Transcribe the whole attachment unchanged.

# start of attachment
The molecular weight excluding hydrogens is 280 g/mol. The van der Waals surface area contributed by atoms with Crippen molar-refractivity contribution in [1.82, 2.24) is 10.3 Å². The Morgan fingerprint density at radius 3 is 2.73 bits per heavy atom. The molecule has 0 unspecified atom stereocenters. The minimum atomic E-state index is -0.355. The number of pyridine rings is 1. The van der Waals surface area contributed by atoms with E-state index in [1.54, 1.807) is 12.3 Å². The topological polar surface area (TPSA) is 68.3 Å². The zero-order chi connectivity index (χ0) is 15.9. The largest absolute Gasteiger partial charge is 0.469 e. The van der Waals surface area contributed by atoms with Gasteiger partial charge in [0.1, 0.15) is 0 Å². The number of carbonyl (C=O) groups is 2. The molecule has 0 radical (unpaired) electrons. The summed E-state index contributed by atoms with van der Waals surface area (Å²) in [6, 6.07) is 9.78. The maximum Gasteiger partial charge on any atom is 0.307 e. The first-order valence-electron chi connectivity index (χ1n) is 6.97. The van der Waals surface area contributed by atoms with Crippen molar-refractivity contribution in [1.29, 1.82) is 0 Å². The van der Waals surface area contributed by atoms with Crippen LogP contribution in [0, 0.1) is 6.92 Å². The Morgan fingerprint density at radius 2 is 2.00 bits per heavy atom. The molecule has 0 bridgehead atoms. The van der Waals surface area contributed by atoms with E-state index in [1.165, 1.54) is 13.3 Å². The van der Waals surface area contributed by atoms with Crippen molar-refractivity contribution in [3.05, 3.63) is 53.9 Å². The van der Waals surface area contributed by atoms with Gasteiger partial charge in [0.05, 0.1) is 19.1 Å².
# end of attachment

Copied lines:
The molecular weight excluding hydrogens is 280 g/mol. The van der Waals surface area contributed by atoms with Crippen molar-refractivity contribution in [1.82, 2.24) is 10.3 Å². The Morgan fingerprint density at radius 3 is 2.73 bits per heavy atom. The molecule has 0 unspecified atom stereocenters. The minimum atomic E-state index is -0.355. The number of pyridine rings is 1. The van der Waals surface area contributed by atoms with E-state index in [1.54, 1.807) is 12.3 Å². The topological polar surface area (TPSA) is 68.3 Å². The zero-order chi connectivity index (χ0) is 15.9. The largest absolute Gasteiger partial charge is 0.469 e. The van der Waals surface area contributed by atoms with Gasteiger partial charge in [0.1, 0.15) is 0 Å². The number of carbonyl (C=O) groups is 2. The molecule has 0 radical (unpaired) electrons. The summed E-state index contributed by atoms with van der Waals surface area (Å²) in [6, 6.07) is 9.78. The maximum Gasteiger partial charge on any atom is 0.307 e. The first-order valence-electron chi connectivity index (χ1n) is 6.97. The van der Waals surface area contributed by atoms with Crippen molar-refractivity contribution in [1.29, 1.82) is 0 Å². The van der Waals surface area contributed by atoms with Crippen LogP contribution in [0, 0.1) is 6.92 Å². The Morgan fingerprint density at radius 2 is 2.00 bits per heavy atom. The molecule has 0 bridgehead atoms. The van der Waals surface area contributed by atoms with E-state index in [1.165, 1.54) is 13.3 Å². The van der Waals surface area contributed by atoms with Crippen molar-refractivity contribution in [3.05, 3.63) is 53.9 Å². The van der Waals surface area contributed by atoms with Gasteiger partial charge in [0.05, 0.1) is 19.1 Å².